After a sweltering hot summer, the UK could see warmer-than-average temperatures in the autumn, according to the Met Office.
Its three-month outlook does not suggest the hot weather will last that long but it may be “warmer than average”, according to Bonnie Diamond, of the Met Office.
The outlook – used by planners, businesses and government to start plotting weather-related decisions – shows an increased chance of high-pressure systems close to the UK, meaning settled conditions are more likely than unsettled weather from our typical Atlantic weather systems.
Ms Diamond said: “This means there is an increased likelihood of warmer-than-average temperatures and below-average rainfall.
“It must be noted, however, that this does not necessarily mean temperatures will be hot or that a ‘heatwave will continue’, as above-average temperatures can mean one or two degrees above average, for which August, September and October are 19, 16 and 13 Celsius respectively.
“Further, warmer-than-average temperatures does not necessarily mean sunshine – it can be warm and cloudy too.”
Temperatures could potentially peak at 34C (91.4F) in Essex or Norfolk on Tuesday, after a balmy weekend where the hottest temperature on Sunday was 30.2C (86.36F) recorded in Northolt, Greater London, the Met Office said.
However, not all of the UK will be gazing into clear blue skies – much of Scotland and Northern Ireland will start the week with some rain.
England and Wales are to stay generally dry and warmer, with the exception of possible thunderstorms across the south east on Tuesday.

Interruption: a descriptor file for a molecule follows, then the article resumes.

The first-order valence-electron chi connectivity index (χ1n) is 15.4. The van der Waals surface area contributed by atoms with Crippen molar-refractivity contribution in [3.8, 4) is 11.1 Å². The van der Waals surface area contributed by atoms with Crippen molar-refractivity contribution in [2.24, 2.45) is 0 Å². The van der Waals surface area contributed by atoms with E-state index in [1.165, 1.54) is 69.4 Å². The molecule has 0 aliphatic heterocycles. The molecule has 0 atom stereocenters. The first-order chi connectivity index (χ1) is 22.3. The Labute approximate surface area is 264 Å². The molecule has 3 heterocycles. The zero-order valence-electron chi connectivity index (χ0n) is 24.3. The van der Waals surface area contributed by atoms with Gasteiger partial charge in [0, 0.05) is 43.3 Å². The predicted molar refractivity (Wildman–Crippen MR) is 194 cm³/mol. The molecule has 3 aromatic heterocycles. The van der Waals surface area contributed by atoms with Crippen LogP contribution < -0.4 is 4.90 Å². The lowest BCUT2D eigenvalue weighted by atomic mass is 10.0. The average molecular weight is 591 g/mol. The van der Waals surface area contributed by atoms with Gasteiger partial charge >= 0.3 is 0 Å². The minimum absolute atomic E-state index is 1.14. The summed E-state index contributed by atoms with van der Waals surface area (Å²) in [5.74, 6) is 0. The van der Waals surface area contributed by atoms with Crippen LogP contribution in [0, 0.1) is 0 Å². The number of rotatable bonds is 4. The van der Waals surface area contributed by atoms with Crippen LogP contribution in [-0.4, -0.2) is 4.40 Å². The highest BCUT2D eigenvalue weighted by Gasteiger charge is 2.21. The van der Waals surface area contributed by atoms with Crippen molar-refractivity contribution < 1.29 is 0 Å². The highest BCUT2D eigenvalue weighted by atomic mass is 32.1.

The mercury will need to climb significantly if it is to come close to England’s current August record – 38.5C (101.3F) reached in Faversham, Kent, in 2003.
However, maximum temperatures are likely to dip to around the mid-20Cs mark come Wednesday.
Forecaster Dean Hall said there will be “quite a marked change to the feel of things” from the middle of the week as conditions turn “fresher and more changeable”.
It is likely to stay cooler throughout next weekend, he said, with “no real sign of any return of the heat that we have been seeing over the recent days”.
It comes amid a sweltering European heatwave, with holidaymakers in Portugal and Spain feeling the brunt of the sun.
The mercury is being driven higher by a hot air mass moving north from Africa, bringing dust from the Sahara Desert.
British holidaymakers abroad are being warned to avoid spending time in the sun during the hottest part of the day and to keep hydrated.
Last week, local records were smashed in eight areas of Portugal, while Lisbon broke a 37-year-old record, with the thermometers reaching 44C (111.2F) on Sunday.
Red health alerts for extreme heat have been issued for more than half the country, with thermometers passing 46C (114.8F) over the weekend.
The hot, dry conditions led to several Portuguese wildfires.
In Spain, heat warnings were issued for 41 of the country’s 50 provinces.
The stifling conditions played a part in the deaths of two men, one in Barcelona and the other in the southern region of Murcia, according to Spanish authorities.